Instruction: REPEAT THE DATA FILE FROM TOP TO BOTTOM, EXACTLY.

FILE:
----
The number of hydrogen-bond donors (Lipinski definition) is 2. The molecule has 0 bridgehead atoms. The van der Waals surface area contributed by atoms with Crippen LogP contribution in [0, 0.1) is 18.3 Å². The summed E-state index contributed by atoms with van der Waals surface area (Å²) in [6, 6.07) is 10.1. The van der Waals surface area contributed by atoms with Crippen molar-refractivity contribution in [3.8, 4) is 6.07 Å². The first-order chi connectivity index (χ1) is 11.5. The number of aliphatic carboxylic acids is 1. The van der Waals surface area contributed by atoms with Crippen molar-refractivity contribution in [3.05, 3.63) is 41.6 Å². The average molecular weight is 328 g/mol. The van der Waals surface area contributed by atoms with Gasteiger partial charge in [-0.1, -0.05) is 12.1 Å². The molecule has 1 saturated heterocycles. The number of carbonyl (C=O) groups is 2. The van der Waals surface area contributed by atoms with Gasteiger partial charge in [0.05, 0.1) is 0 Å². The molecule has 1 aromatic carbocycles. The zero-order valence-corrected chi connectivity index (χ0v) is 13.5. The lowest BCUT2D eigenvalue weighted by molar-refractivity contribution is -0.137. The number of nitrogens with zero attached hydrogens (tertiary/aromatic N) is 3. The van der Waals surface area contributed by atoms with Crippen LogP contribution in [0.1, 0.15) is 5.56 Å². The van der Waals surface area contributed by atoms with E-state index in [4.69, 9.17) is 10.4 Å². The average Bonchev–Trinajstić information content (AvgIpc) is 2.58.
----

The number of hydrogen-bond donors (Lipinski definition) is 2. The molecule has 0 bridgehead atoms. The van der Waals surface area contributed by atoms with Crippen LogP contribution in [0, 0.1) is 18.3 Å². The summed E-state index contributed by atoms with van der Waals surface area (Å²) in [6, 6.07) is 10.1. The van der Waals surface area contributed by atoms with Crippen molar-refractivity contribution in [3.8, 4) is 6.07 Å². The first-order chi connectivity index (χ1) is 11.5. The number of aliphatic carboxylic acids is 1. The van der Waals surface area contributed by atoms with Crippen molar-refractivity contribution in [3.05, 3.63) is 41.6 Å². The average molecular weight is 328 g/mol. The van der Waals surface area contributed by atoms with Gasteiger partial charge in [-0.1, -0.05) is 12.1 Å². The molecule has 1 saturated heterocycles. The number of carbonyl (C=O) groups is 2. The van der Waals surface area contributed by atoms with Gasteiger partial charge in [0.05, 0.1) is 0 Å². The molecule has 1 aromatic carbocycles. The zero-order valence-corrected chi connectivity index (χ0v) is 13.5. The lowest BCUT2D eigenvalue weighted by molar-refractivity contribution is -0.137. The number of nitrogens with zero attached hydrogens (tertiary/aromatic N) is 3. The van der Waals surface area contributed by atoms with Crippen LogP contribution in [0.1, 0.15) is 5.56 Å². The van der Waals surface area contributed by atoms with E-state index in [4.69, 9.17) is 10.4 Å². The average Bonchev–Trinajstić information content (AvgIpc) is 2.58.